World War I memorials commemorate the events and the casualties of World War I. These war memorials include civic memorials, larger national monuments, war cemeteries, private memorials and a range of utilitarian designs such as halls and parks, dedicated to remembering those involved in the conflict. Huge numbers of memorials were built in the 1920s and 1930s, with around 176,000 erected in France alone. This was a new social phenomenon and marked a major cultural shift in how nations commemorated conflicts. Interest in World War I and its memorials faded after World War II, and did not increase again until the 1980s and 1990s, which saw the renovation of many existing memorials and the opening of new sites. Visitor numbers at many memorials increased significantly, while major national and civic memorials continue to be used for annual ceremonies remembering the war.
Architecturally, most war memorials were relatively conservative in design, aiming to use established styles to produce a tragic but comforting, noble and enduring commemoration of the war dead. Classical themes were particularly common, taking the prevailing styles of the late 19th century and typically simplifying them to produce cleaner, more abstract memorials. Allegorical and symbolic features, frequently drawing on Christian imagery, were used to communicate themes of self-sacrifice, victory and death. Some memorials adopted a medievalist theme instead, looking backwards to a more secure past, while others used emerging realist and Art Deco architectural styles to communicate the themes of the war.
The commissioning of memorials occurred through a wide range of national and local institutions, reflecting local political traditions; funding was similarly disparate, with most countries relying heavily on local charitable contributions to cover the costs of construction. War cemeteries and memorials to particularly significant battles, however, were typically centrally controlled and funded by the state. The war encouraged the creation of new forms of memorial. Lists of memorial names, reflecting the huge scale of the losses, were a common feature, while Tombs of the Unknown Soldier containing a selected, unidentified body, and empty cenotaph monuments commemorated the numerous unidentifiable corpses and those servicemen whose bodies were never found. Ceremonies were often held at the memorials, including those on Armistice Day, Anzac Day and the Fêtes de la Victoire, while pilgrimages to the sites of the conflict and the memorials there were common in the inter-war years.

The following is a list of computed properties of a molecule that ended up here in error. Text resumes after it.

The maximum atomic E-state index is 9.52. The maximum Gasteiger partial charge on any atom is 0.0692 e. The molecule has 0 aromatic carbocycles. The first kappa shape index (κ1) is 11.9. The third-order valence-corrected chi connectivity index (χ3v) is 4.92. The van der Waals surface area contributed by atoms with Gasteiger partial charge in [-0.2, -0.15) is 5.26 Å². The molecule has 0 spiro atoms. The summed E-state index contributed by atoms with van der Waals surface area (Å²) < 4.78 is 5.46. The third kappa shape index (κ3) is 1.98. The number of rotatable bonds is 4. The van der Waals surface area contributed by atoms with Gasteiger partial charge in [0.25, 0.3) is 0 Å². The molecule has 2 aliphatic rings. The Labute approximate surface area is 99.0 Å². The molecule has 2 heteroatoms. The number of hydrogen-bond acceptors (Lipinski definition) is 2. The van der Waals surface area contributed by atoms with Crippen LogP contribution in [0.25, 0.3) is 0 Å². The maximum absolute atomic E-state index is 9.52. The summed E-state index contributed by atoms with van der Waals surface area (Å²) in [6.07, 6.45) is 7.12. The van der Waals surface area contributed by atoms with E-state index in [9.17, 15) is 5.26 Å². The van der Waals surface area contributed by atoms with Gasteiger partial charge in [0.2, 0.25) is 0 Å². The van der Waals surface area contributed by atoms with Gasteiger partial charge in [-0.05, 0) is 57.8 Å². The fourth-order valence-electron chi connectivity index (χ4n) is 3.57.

The Canadian National Vimy Memorial is a memorial site in France dedicated to the memory of Canadian Expeditionary Force members killed during the First World War. It also serves as the place of commemoration for First World War Canadian soldiers killed or presumed dead in France who have no known grave. The monument is the centrepiece of a 100-hectare (250-acre) preserved battlefield park that encompasses a portion of the grounds over which the Canadian Corps made their assault during the Battle of Vimy Ridge, a military engagement fought as part of the Battle of Arras.
The Battle of Vimy Ridge was the first occasion whereupon all four divisions of the Canadian Expeditionary Force participated in a battle as a cohesive formation, and thus became a Canadian nationalistic symbol of achievement and sacrifice. France ceded to Canada perpetual use of a portion of land on Vimy Ridge under the understanding that the Canadians use the land to establish a battlefield park and memorial. Wartime tunnels, trenches, craters and unexploded munitions still honeycomb the grounds of the site, which remains largely closed off for reasons of public safety. Along with preserved trench lines, there are a number of other memorials and cemeteries contained within the site.
The memorial took monument designer Walter Seymour Allward eleven years to build. King Edward VIII unveiled the memorial on 26 July 1936, in the presence of French President Albert Lebrun, 50,000 or more Canadian and French veterans, and their families. Following an extensive multi-year restoration, Queen Elizabeth II rededicated the memorial on 9 April 2007 during a ceremony commemorating the 90th anniversary of the battle. The memorial site is one of two National Historic Sites of Canada located outside of Canada and is maintained by Veterans Affairs Canada (the other is the Beaumont-Hamel Newfoundland Memorial).